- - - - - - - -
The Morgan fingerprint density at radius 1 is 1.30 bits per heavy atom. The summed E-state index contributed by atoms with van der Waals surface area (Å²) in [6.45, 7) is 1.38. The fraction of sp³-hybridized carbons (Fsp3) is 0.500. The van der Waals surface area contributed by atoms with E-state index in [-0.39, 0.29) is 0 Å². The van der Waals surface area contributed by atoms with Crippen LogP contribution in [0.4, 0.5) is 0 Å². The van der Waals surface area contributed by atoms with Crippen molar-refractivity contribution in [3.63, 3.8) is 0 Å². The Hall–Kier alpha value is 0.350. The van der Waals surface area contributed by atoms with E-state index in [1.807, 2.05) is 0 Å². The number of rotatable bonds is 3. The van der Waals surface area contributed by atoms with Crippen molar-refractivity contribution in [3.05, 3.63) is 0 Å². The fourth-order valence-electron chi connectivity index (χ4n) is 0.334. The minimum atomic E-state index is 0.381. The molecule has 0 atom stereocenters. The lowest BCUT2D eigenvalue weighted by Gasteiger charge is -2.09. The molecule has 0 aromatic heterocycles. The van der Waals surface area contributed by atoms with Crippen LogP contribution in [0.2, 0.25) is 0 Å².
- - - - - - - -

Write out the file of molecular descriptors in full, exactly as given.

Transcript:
The Morgan fingerprint density at radius 1 is 1.30 bits per heavy atom. The summed E-state index contributed by atoms with van der Waals surface area (Å²) in [6.45, 7) is 1.38. The fraction of sp³-hybridized carbons (Fsp3) is 0.500. The van der Waals surface area contributed by atoms with E-state index in [-0.39, 0.29) is 0 Å². The van der Waals surface area contributed by atoms with Crippen LogP contribution in [0.4, 0.5) is 0 Å². The van der Waals surface area contributed by atoms with Crippen molar-refractivity contribution in [3.63, 3.8) is 0 Å². The Hall–Kier alpha value is 0.350. The van der Waals surface area contributed by atoms with E-state index in [1.807, 2.05) is 0 Å². The number of rotatable bonds is 3. The van der Waals surface area contributed by atoms with Crippen molar-refractivity contribution in [3.05, 3.63) is 0 Å². The fourth-order valence-electron chi connectivity index (χ4n) is 0.334. The minimum atomic E-state index is 0.381. The molecule has 0 atom stereocenters. The lowest BCUT2D eigenvalue weighted by Gasteiger charge is -2.09. The molecule has 0 aromatic heterocycles. The van der Waals surface area contributed by atoms with Crippen LogP contribution in [0.2, 0.25) is 0 Å².